We won’t dive deep into what exactly makes this software worth over $800, but you can rest assured while you’re maxing out your creidt card that it’s the weapon of choice for many professional 3D artists.

Unless you know for sure that you’ll need ZBrush, you probably shouldn’t commit to it in the long term, not just because of the hefty price tag but also because the developers cater to the majority of their customers, who happen to be professionals. Thus the community and discussion surrounding ZBrush might not seem as exciting to a sculpting hobbyist just looking to make something fun.


Sculptris' interface
Sculptris' interface Source:

If you really like ZBrush but want to save a buck (or eight hundred), this is for you.

Cost: FREE

Sculptris, made by the same company that makes ZBrush, is free 3D sculpting software targeted at beginners. The interface and controls are very similar to ZBrush, which makes it a good way to transition to the more advanced functions of ZBrush later on.

As a beginner, it wouldn’t be a bad idea to use Sculptris for free for a while, and then move on to ZBrush, knowing that you’ll be able to use its functions comfortably (since they are all similar to Sculptris).

By itself, Sculptris is a slightly limited tool for 3D sculpting. In some areas, it feels like it was made to be a “ZBrush trial” that never expires. You get the basic manipulation controls when it comes to sculpting, but you might catch yourself wishing for more room to grow. Nevertheless, you should try it out sometime to get a sense of what all the fuss surrounding ZBrush is about.


Piguin made in Meshmixer
Piguin made in Meshmixer Source: Materialise

If you’re sculpting for 3D printing, this is your best bet.

Cost: FREE

Another gem from industry giant Autodesk takes shape in the form of Meshmixer. Known as the “Photoshop of 3D Printing”, this free 3D sculpting software packs a lot of potential beneath its deceivingly simple interface.

You’ll find you’re able to manipulate basic meshes as well as mash together multiple meshes to form whatever creative chimera you’re thinking of. One example is the Piguin depicted above, made with Meshmixer.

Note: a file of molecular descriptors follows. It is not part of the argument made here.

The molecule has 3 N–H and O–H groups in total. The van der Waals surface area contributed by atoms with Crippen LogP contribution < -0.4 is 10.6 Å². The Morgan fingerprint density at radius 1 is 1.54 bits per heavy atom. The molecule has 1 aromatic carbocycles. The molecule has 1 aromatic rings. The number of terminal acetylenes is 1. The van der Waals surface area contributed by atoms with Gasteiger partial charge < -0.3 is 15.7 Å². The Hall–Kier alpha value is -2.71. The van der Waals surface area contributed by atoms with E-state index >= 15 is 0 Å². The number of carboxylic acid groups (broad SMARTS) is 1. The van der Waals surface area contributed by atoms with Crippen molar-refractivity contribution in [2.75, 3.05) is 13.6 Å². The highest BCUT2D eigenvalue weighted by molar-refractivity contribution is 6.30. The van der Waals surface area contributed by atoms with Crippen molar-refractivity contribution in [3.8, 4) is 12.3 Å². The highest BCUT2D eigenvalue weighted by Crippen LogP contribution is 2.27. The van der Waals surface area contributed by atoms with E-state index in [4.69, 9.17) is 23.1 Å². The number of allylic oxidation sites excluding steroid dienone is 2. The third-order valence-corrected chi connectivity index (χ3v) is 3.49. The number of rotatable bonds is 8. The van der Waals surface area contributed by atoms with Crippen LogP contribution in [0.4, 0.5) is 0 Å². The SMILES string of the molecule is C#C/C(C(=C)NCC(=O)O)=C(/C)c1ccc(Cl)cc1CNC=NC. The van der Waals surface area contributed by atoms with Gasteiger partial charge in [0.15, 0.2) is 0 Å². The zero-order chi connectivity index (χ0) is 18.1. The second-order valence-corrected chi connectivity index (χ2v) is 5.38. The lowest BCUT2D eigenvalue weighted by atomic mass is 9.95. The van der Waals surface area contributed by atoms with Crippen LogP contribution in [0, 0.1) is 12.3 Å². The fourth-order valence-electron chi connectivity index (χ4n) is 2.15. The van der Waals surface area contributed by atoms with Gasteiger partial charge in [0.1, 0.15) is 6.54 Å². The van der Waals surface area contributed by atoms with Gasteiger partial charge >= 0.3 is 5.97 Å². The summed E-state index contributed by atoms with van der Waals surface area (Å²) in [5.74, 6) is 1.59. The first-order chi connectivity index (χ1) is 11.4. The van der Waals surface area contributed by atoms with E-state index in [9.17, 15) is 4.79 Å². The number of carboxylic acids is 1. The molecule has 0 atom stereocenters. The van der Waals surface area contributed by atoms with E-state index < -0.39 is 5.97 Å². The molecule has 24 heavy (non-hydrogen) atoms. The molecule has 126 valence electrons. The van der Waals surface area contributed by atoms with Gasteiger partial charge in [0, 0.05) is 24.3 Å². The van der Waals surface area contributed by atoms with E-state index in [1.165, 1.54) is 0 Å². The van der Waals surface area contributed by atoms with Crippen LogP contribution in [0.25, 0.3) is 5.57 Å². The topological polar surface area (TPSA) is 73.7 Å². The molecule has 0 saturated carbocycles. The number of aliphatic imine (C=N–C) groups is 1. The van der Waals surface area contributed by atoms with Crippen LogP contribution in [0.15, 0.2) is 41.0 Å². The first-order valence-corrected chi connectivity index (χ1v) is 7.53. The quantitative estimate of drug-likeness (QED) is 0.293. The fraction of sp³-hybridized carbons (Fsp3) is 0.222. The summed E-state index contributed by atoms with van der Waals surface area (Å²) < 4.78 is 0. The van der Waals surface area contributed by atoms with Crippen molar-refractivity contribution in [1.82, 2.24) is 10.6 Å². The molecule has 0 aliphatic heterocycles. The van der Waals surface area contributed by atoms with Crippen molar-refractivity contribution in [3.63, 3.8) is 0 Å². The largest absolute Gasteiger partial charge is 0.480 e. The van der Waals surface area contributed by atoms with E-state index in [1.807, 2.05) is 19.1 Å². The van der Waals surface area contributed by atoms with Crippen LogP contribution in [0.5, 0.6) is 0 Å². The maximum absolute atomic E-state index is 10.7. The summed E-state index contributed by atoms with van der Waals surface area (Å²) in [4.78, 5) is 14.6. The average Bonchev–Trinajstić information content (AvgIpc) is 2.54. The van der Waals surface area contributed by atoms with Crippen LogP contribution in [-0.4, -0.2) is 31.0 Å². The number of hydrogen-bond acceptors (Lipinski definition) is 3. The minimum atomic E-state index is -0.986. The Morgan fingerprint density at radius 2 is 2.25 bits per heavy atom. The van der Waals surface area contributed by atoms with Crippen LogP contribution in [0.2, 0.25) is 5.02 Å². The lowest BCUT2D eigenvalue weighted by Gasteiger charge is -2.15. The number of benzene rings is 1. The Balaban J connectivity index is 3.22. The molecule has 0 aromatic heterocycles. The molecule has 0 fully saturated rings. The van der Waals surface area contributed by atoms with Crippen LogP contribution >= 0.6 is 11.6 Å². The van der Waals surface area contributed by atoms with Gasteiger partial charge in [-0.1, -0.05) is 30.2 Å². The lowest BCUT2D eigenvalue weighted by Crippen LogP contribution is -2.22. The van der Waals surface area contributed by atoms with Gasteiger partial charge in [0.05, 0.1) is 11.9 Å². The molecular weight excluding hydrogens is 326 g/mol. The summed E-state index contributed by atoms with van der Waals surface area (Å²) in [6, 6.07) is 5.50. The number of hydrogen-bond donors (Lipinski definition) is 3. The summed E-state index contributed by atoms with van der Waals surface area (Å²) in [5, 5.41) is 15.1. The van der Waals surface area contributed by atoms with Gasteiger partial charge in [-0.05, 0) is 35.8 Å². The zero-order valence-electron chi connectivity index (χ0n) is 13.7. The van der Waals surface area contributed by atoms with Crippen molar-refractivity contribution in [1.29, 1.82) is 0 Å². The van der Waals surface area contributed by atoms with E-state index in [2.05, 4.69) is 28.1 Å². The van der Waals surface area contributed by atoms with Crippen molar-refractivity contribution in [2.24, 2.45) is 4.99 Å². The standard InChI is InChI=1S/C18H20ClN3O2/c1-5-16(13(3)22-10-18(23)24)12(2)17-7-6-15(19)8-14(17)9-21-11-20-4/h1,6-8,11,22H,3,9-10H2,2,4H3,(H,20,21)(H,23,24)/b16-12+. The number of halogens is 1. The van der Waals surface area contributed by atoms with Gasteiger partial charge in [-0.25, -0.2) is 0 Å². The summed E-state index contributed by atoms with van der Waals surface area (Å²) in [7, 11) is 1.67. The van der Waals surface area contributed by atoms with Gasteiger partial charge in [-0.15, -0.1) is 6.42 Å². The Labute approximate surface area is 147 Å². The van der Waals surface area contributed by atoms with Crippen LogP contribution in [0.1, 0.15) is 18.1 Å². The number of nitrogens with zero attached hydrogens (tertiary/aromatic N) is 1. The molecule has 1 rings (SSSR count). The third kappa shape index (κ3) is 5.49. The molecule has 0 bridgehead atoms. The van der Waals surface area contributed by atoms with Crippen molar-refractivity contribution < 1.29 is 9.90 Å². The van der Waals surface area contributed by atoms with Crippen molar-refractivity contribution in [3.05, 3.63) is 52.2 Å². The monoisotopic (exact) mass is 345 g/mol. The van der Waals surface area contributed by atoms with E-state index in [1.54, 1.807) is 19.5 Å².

But the greatest gift in Meshmixer is its ability to prepare models for 3D printing. In most cases, the models you sculpt in other fancy sculpting platforms need to come through this one before being 3D printed, anyway. So why not use this in the sculpting part of the workflow as well? After all, it can produce great models that are indistinguishable from those produced in other software.


The uMake app
The uMake app Source:

The most unique modeling process and the only option for diehard iPad fans.

Cost: FREE, or $10/month ($80/year)

Someone once thought, “I wish I could sculpt 3D models on my iPad.” And so uMake was born.

Creating things in uMake is slightly different than with other tools. First of all, the fact that lines are constructed with a finger or stylus makes the process feel more hands-on and controlled. Also, the menu of buttons and sliders as well as the navigation are smooth and modern because it’s an iPad app. Perhaps the most important perk: You can sculpt while reclining on your couch on Friday night with no wires or mice attached.

For some professionals, who are used to more traditional sculpting software, uMake might feel a bit limiting. Currently rendering options are meager compared to other offerings on this list. Not to mention painting and texturing is nonexistent. Because of that, this might be more of a hobby sculpting tool for now. There’s no denying that it’s fun, though.

License: The text of "6 Best 3D Sculpting Software Tools (4 are Free)" by All3DP is licensed under a Creative Commons Attribution 4.0 International License.